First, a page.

In addition to the proposals for what will be charged, there was one other issue of relevance to the blog in the paper under the title of other budget changes. These are potential changes that the council say don’t meet the significant and materiality thresholds but are likely to have high public interest. The item is titled Mass Transit Network.

An expanded and well-connected mass transit network is at the heart of Auckland Transport’s plans for supporting growth in existing urban and future urban areas. Auckland Transport has indicated the intention to accelerate planning and design works on routes and the most optimal mode, whether it be bus or light rail. It has also indicated the opportunity for early acquisition of strategically important properties. The debt impact is projected to be approximately $40 million in 2017/18.

Speeding up the process for these big PT projects would certainly be welcome.

What do you think of the Mayors proposals?

Transport Land Sales a One Way Street?

Today the Auckland Council are deciding on the rates for the coming year. While looking through one part of the document (29.1MB) I came across one aspect that caught my attention. Auckland Transport want to buy $80 million of property in advance so that they’ll have it available when it comes time to actually build the infrastructure they’re planning. For his part, the mayor is proposing that AT only get $30 million in the 2016/17 year and $20 million in the 2017/18 year.

There’s a brief explanation of what is proposed on page 214 and a more detailed report on pages 251-254. That more detailed report gives us these details about what AT would use the money for

AT Advance property purchase

And here are the details for some of the ones I found more interesting.

 

Bringing forward property for future projects

 

337 Lincoln Road

This property is owned by NZTA and they have advised they will be commencing their disposal process. The property has been identified as the preferred option for a bus interchange. The estimated cost for the land acquisition is $6 million.

 

Purchase of property ahead of development

McWhirter Block

A block of bare residentially-zoned land adjacent to the North Westem Motorway is currently being built on by a developer, Part of the site will be required for the future North Western Busway. The developer has approached AT asking if we wish to buy the required portion of land. The market price for the bare single site is considerably less than buying over 40 individual housing units in future and mitigating the effects of the Busway on the adjacent home owners. If the required land is purchased now, the developer will ensure houses are appropriately set back and encing/sound-proofing occurs to mitigate the future effects of the Busway. The required parcel of land is approximately 7 ,880m2 and has an expected value of approximately $8.3 million.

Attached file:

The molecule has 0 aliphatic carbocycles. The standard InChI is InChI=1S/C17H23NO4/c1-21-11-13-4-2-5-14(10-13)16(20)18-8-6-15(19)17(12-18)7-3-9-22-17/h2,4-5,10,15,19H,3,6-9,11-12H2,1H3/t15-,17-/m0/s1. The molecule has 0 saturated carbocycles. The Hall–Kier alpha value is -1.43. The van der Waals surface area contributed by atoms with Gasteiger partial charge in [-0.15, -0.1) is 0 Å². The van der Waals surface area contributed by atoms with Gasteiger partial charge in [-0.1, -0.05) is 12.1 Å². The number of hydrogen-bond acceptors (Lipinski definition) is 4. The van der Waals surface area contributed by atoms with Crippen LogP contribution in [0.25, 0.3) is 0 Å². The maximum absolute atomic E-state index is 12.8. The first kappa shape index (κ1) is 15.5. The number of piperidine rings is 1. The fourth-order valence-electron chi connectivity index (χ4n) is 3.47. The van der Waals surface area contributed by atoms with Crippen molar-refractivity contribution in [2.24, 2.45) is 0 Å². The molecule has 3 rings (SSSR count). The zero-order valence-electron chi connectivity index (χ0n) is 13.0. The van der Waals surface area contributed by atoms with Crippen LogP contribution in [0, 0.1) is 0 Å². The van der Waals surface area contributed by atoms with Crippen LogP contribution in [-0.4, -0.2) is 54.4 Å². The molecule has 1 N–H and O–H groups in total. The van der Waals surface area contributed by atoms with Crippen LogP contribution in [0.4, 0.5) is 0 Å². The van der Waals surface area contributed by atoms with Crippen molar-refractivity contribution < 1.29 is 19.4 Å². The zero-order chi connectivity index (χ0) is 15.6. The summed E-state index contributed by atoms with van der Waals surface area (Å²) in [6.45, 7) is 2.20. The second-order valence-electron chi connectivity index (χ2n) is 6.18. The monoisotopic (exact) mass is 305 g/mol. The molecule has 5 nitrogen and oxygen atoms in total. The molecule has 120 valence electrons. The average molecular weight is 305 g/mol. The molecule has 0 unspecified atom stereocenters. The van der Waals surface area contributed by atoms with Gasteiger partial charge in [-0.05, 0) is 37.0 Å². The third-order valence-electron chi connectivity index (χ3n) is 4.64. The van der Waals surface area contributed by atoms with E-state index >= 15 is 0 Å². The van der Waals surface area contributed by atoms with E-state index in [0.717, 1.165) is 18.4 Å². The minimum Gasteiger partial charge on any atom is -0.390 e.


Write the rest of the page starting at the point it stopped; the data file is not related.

Light Rail Depot

AT progressing the investigations for Light Rail Transit (LRT) following tho AT Board’s endorsement of the Strategic Case for CRT. An indicative business case is being prepared for joint agreement between the NZTA and AT. This work is being funded Within ATS Current operational budget.

There is no current LTP to buy any property for LRT and the project is not yet supported by Council or Government.

Planning to date indicates that the ideal site for a required depot is the site currently being used as the construction worksite for the Waterview Tunnel. This site is likely to be declared surplus by NZTA in December 2016. The potential site comprises two sites owned by KiwiRail and NZTA with a value of $30 million. Both agencies are under pressure to recycle capital and better utilise their portfolios, and both sites are likely to be developed should the agencies dispose of the sites. It will be both expensive and potentially difficult to acquire this depot site if sold development.

It’s good to see that AT are already thinking ahead about progressing the Northwest Busway and Light Rail. Having to buy newly developed land to enable it would be extremely expensive so it makes a lot of sense to buy the land now. It’s also interesting to learn where they plan to put a busway station at Lincoln Rd – which hopefully can be built in advance of the busway to enable the full roll out of the new bus network sooner as AT had to hobble it due to Lincoln and Te Atatu bus interchanges not being present.

The motorway interchange looks a lot bigger now

The motorway interchange looks a lot bigger now

What surprised me though was that it appears the NZTA will make AT pay for that land. This is for a few reasons.

  1. The busway should be being developed by the NZTA, just like they developed the Northern Busway.
  2. It appears that when the NZTA want land from AT/Council, Auckland effectively just gives it to them.